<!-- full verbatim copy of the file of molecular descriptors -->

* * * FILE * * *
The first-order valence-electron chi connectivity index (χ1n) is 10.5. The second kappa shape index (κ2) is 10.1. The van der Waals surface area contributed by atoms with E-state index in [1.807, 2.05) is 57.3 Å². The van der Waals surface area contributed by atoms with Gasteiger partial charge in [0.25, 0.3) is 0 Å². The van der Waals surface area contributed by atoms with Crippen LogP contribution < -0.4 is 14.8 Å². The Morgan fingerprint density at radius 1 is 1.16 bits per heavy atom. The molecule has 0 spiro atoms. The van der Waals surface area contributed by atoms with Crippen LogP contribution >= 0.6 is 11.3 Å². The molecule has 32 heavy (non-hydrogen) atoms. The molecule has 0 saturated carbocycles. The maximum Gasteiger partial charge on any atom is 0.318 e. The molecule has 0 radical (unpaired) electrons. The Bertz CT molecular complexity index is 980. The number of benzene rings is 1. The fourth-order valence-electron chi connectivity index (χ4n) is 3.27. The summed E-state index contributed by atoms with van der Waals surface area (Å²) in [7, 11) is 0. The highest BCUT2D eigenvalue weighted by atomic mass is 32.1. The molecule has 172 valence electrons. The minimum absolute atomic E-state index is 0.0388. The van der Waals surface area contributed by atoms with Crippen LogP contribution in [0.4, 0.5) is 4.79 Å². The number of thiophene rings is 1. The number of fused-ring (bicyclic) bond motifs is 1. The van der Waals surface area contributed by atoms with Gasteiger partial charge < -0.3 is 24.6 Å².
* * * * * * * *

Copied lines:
The first-order valence-electron chi connectivity index (χ1n) is 10.5. The second kappa shape index (κ2) is 10.1. The van der Waals surface area contributed by atoms with E-state index in [1.807, 2.05) is 57.3 Å². The van der Waals surface area contributed by atoms with Gasteiger partial charge in [0.25, 0.3) is 0 Å². The van der Waals surface area contributed by atoms with Crippen LogP contribution < -0.4 is 14.8 Å². The Morgan fingerprint density at radius 1 is 1.16 bits per heavy atom. The molecule has 0 spiro atoms. The van der Waals surface area contributed by atoms with Crippen LogP contribution >= 0.6 is 11.3 Å². The molecule has 32 heavy (non-hydrogen) atoms. The molecule has 0 saturated carbocycles. The maximum Gasteiger partial charge on any atom is 0.318 e. The molecule has 0 radical (unpaired) electrons. The Bertz CT molecular complexity index is 980. The number of benzene rings is 1. The fourth-order valence-electron chi connectivity index (χ4n) is 3.27. The summed E-state index contributed by atoms with van der Waals surface area (Å²) in [7, 11) is 0. The highest BCUT2D eigenvalue weighted by atomic mass is 32.1. The molecule has 172 valence electrons. The minimum absolute atomic E-state index is 0.0388. The van der Waals surface area contributed by atoms with Crippen LogP contribution in [0.4, 0.5) is 4.79 Å². The number of thiophene rings is 1. The number of fused-ring (bicyclic) bond motifs is 1. The van der Waals surface area contributed by atoms with Gasteiger partial charge < -0.3 is 24.6 Å².